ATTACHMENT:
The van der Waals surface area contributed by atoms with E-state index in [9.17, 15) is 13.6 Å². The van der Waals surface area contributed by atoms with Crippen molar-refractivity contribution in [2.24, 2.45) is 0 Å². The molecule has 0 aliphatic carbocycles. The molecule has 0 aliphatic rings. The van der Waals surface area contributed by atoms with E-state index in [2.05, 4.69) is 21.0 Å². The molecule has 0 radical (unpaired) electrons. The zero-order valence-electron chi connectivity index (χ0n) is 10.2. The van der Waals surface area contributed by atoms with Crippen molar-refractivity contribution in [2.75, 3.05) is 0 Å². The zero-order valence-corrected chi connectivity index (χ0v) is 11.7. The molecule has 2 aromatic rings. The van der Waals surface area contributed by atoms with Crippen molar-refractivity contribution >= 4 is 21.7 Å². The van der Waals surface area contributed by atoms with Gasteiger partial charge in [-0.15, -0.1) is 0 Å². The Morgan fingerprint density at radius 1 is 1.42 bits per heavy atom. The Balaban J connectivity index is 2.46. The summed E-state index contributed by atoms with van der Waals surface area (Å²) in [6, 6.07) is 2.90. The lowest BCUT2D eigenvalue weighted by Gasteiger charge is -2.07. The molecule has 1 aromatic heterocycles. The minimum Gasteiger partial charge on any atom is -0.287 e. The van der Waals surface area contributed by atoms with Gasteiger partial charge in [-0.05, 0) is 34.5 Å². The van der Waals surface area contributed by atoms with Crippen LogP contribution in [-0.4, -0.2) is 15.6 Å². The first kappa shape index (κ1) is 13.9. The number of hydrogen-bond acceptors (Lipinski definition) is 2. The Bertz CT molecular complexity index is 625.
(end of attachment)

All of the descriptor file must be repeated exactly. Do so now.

The van der Waals surface area contributed by atoms with E-state index in [9.17, 15) is 13.6 Å². The van der Waals surface area contributed by atoms with Crippen molar-refractivity contribution in [2.24, 2.45) is 0 Å². The molecule has 0 aliphatic carbocycles. The molecule has 0 aliphatic rings. The van der Waals surface area contributed by atoms with E-state index in [2.05, 4.69) is 21.0 Å². The molecule has 0 radical (unpaired) electrons. The zero-order valence-electron chi connectivity index (χ0n) is 10.2. The van der Waals surface area contributed by atoms with Crippen molar-refractivity contribution in [2.75, 3.05) is 0 Å². The zero-order valence-corrected chi connectivity index (χ0v) is 11.7. The molecule has 2 aromatic rings. The van der Waals surface area contributed by atoms with Crippen molar-refractivity contribution >= 4 is 21.7 Å². The van der Waals surface area contributed by atoms with Gasteiger partial charge in [-0.15, -0.1) is 0 Å². The Morgan fingerprint density at radius 1 is 1.42 bits per heavy atom. The Balaban J connectivity index is 2.46. The summed E-state index contributed by atoms with van der Waals surface area (Å²) in [6, 6.07) is 2.90. The lowest BCUT2D eigenvalue weighted by Gasteiger charge is -2.07. The molecule has 1 aromatic heterocycles. The minimum Gasteiger partial charge on any atom is -0.287 e. The van der Waals surface area contributed by atoms with Gasteiger partial charge in [-0.05, 0) is 34.5 Å². The van der Waals surface area contributed by atoms with Crippen LogP contribution in [-0.4, -0.2) is 15.6 Å². The first kappa shape index (κ1) is 13.9. The number of hydrogen-bond acceptors (Lipinski definition) is 2. The Bertz CT molecular complexity index is 625.